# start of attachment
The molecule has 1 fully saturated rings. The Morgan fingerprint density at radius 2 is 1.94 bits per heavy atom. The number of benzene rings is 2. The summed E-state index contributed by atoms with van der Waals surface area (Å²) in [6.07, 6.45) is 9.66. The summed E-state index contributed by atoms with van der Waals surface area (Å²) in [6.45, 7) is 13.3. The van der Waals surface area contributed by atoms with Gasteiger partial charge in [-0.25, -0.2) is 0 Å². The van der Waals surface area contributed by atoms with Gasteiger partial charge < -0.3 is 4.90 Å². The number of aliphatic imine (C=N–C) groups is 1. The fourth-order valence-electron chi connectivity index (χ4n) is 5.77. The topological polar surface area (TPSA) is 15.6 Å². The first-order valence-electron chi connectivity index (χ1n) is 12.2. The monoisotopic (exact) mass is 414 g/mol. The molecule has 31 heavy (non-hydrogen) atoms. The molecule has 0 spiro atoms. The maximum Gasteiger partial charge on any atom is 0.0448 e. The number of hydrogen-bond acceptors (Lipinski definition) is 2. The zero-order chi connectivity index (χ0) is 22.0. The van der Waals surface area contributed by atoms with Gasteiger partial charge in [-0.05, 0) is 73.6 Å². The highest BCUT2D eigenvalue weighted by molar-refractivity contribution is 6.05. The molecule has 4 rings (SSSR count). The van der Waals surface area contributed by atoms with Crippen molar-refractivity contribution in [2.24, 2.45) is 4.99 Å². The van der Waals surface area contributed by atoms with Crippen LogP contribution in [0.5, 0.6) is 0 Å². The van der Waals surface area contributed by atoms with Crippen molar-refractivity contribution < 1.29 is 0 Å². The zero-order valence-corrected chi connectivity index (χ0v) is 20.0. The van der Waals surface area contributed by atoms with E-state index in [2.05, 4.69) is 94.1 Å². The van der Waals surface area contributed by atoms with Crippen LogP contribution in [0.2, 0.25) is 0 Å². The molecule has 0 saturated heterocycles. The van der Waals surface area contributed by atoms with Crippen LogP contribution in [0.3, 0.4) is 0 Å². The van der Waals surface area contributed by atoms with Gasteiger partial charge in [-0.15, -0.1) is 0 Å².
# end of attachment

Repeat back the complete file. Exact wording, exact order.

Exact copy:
The molecule has 1 fully saturated rings. The Morgan fingerprint density at radius 2 is 1.94 bits per heavy atom. The number of benzene rings is 2. The summed E-state index contributed by atoms with van der Waals surface area (Å²) in [6.07, 6.45) is 9.66. The summed E-state index contributed by atoms with van der Waals surface area (Å²) in [6.45, 7) is 13.3. The van der Waals surface area contributed by atoms with Gasteiger partial charge in [-0.25, -0.2) is 0 Å². The van der Waals surface area contributed by atoms with Gasteiger partial charge < -0.3 is 4.90 Å². The number of aliphatic imine (C=N–C) groups is 1. The fourth-order valence-electron chi connectivity index (χ4n) is 5.77. The topological polar surface area (TPSA) is 15.6 Å². The first-order valence-electron chi connectivity index (χ1n) is 12.2. The monoisotopic (exact) mass is 414 g/mol. The molecule has 31 heavy (non-hydrogen) atoms. The molecule has 0 spiro atoms. The maximum Gasteiger partial charge on any atom is 0.0448 e. The number of hydrogen-bond acceptors (Lipinski definition) is 2. The zero-order chi connectivity index (χ0) is 22.0. The van der Waals surface area contributed by atoms with Gasteiger partial charge in [-0.05, 0) is 73.6 Å². The highest BCUT2D eigenvalue weighted by molar-refractivity contribution is 6.05. The molecule has 4 rings (SSSR count). The van der Waals surface area contributed by atoms with Crippen molar-refractivity contribution in [2.24, 2.45) is 4.99 Å². The van der Waals surface area contributed by atoms with Crippen LogP contribution in [0.5, 0.6) is 0 Å². The van der Waals surface area contributed by atoms with Crippen molar-refractivity contribution < 1.29 is 0 Å². The zero-order valence-corrected chi connectivity index (χ0v) is 20.0. The van der Waals surface area contributed by atoms with E-state index in [2.05, 4.69) is 94.1 Å². The van der Waals surface area contributed by atoms with Crippen LogP contribution in [0.2, 0.25) is 0 Å². The molecule has 0 saturated heterocycles. The van der Waals surface area contributed by atoms with Crippen LogP contribution in [0.3, 0.4) is 0 Å². The van der Waals surface area contributed by atoms with Gasteiger partial charge in [-0.15, -0.1) is 0 Å².